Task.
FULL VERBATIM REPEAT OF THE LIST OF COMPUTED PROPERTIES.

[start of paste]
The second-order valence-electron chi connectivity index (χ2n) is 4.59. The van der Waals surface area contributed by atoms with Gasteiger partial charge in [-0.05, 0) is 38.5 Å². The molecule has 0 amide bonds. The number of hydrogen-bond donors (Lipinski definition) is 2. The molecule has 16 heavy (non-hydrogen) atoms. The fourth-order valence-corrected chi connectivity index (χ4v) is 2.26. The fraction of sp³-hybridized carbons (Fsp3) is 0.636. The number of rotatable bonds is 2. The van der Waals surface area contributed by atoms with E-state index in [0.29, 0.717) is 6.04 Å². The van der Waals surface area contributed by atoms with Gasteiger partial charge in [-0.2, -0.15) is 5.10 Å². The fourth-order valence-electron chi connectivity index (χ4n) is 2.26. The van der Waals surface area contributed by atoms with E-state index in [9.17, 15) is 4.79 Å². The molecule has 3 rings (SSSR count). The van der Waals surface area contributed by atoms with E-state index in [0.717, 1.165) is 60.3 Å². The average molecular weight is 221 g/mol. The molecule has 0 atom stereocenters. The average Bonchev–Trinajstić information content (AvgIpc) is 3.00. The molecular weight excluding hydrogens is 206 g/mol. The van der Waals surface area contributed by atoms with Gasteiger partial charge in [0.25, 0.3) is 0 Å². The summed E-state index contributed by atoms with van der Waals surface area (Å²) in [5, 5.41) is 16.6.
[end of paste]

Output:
The second-order valence-electron chi connectivity index (χ2n) is 4.59. The van der Waals surface area contributed by atoms with Gasteiger partial charge in [-0.05, 0) is 38.5 Å². The molecule has 0 amide bonds. The number of hydrogen-bond donors (Lipinski definition) is 2. The molecule has 16 heavy (non-hydrogen) atoms. The fourth-order valence-corrected chi connectivity index (χ4v) is 2.26. The fraction of sp³-hybridized carbons (Fsp3) is 0.636. The number of rotatable bonds is 2. The van der Waals surface area contributed by atoms with E-state index in [0.29, 0.717) is 6.04 Å². The van der Waals surface area contributed by atoms with Gasteiger partial charge in [-0.2, -0.15) is 5.10 Å². The fourth-order valence-electron chi connectivity index (χ4n) is 2.26. The van der Waals surface area contributed by atoms with E-state index in [9.17, 15) is 4.79 Å². The molecule has 3 rings (SSSR count). The van der Waals surface area contributed by atoms with E-state index in [0.717, 1.165) is 60.3 Å². The average molecular weight is 221 g/mol. The molecule has 0 atom stereocenters. The average Bonchev–Trinajstić information content (AvgIpc) is 3.00. The molecular weight excluding hydrogens is 206 g/mol. The van der Waals surface area contributed by atoms with Gasteiger partial charge in [0.25, 0.3) is 0 Å². The summed E-state index contributed by atoms with van der Waals surface area (Å²) in [5, 5.41) is 16.6.